The US has expressed "regret" and termed "unfortunate" the interrogation of Pakistani Army officials at Dulles International Airport, but said that it has not officially apologised to Islamabad for the incident.
The US asserted that such incidents are bound to happen in the future given the nature of travel in the era of increased terrorist threat to air travel.
"It is hard to interpret exactly what happened on board the airplane. It was regrettable. We think that there was a misunderstanding, miscommunication between the Pakistani contingent and the aircrew," State Department spokesman P J Crowley told media persons at his daily news conference.
A nine-member group of high-ranking Pakistani officers boarded the United Airlines Flight 727 from Washington to Tampa late Sunday but were pulled off the plane after one of them "made a comment to a flight attendant," United spokesman Mike Trevino said.
All this started, when one of the delegates who -- weary of a long day of travel that began in Islamabad -- said, "I hope this is my last flight," or words to that effect.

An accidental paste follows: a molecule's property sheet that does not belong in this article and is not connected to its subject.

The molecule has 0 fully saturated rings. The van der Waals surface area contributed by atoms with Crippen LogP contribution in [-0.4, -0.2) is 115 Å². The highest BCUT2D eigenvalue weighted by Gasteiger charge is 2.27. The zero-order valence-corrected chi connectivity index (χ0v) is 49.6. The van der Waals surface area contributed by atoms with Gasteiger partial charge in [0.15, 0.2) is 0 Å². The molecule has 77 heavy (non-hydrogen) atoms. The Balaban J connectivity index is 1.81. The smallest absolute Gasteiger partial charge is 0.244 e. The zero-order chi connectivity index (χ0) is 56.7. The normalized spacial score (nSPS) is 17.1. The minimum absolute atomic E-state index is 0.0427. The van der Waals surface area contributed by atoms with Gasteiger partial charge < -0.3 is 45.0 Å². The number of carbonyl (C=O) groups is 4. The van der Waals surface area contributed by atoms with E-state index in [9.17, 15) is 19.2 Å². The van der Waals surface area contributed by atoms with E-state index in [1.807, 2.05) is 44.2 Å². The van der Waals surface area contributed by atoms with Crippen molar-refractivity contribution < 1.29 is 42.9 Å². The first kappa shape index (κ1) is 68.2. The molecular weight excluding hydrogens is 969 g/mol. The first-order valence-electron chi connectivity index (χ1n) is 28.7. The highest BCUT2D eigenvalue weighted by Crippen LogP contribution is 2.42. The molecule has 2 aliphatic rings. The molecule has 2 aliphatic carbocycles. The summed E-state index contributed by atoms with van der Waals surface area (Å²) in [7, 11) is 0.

"The delegation was subjected to unwarranted security checks at Washington airport by the US Transport Security Agency," the Pakistan Army said in a statement.
"However, as a result of these checks, military authorities in Pakistan decided to cancel the visit and called the delegation back," it said.
"It is regrettable. Unfortunately, it is the environment that we find ourselves when it comes to air travel these days," Crowley told media persons.
"All of us are subject to air travel and it's become a lot less fun than it used to be. But this is something that happens day in and day out to Americans and Pakistanis and the citizens of other countries," he added.
"We've already had conversations. We're going to have more conversations with Pakistan regarding this incident," Crowley said.
Earlier, the Department of Defence (DoD) denied reports that either Pentagon or the CENTCOM have apologised for the incident.
"I can't speak for the entire Department. If some individuals told them that I am sorry, that is different than a DoD apology. But I do not want to rule out that someone in the Department might have talked to them," Pentagon spokesman Dave Lapan told reporters.
"That was an unfortunate incident that these gentlemen were coming here to participate in a conference in CENTCOM," Lapan said, adding that he does not have all the facts of the incident and cannot rule anything out.